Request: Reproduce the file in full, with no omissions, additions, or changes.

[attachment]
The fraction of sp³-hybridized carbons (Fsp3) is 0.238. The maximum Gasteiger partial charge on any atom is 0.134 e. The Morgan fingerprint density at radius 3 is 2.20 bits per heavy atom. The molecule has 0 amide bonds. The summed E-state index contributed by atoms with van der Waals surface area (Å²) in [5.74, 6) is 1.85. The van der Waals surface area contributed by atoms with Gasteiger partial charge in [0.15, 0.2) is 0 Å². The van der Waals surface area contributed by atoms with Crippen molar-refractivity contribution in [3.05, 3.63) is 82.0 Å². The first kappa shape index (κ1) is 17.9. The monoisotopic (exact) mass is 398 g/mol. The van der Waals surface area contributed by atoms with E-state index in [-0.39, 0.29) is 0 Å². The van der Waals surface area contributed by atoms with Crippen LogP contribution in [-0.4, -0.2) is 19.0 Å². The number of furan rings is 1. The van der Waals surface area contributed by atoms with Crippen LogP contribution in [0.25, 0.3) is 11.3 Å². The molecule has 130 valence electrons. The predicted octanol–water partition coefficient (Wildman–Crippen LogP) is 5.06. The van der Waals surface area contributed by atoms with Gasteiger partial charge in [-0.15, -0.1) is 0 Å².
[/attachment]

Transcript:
The fraction of sp³-hybridized carbons (Fsp3) is 0.238. The maximum Gasteiger partial charge on any atom is 0.134 e. The Morgan fingerprint density at radius 3 is 2.20 bits per heavy atom. The molecule has 0 amide bonds. The summed E-state index contributed by atoms with van der Waals surface area (Å²) in [5.74, 6) is 1.85. The van der Waals surface area contributed by atoms with Gasteiger partial charge in [0.15, 0.2) is 0 Å². The van der Waals surface area contributed by atoms with Crippen molar-refractivity contribution in [3.05, 3.63) is 82.0 Å². The first kappa shape index (κ1) is 17.9. The monoisotopic (exact) mass is 398 g/mol. The van der Waals surface area contributed by atoms with E-state index in [-0.39, 0.29) is 0 Å². The van der Waals surface area contributed by atoms with Crippen LogP contribution in [-0.4, -0.2) is 19.0 Å². The number of furan rings is 1. The van der Waals surface area contributed by atoms with Crippen LogP contribution in [0.25, 0.3) is 11.3 Å². The molecule has 130 valence electrons. The predicted octanol–water partition coefficient (Wildman–Crippen LogP) is 5.06. The van der Waals surface area contributed by atoms with Gasteiger partial charge in [-0.15, -0.1) is 0 Å².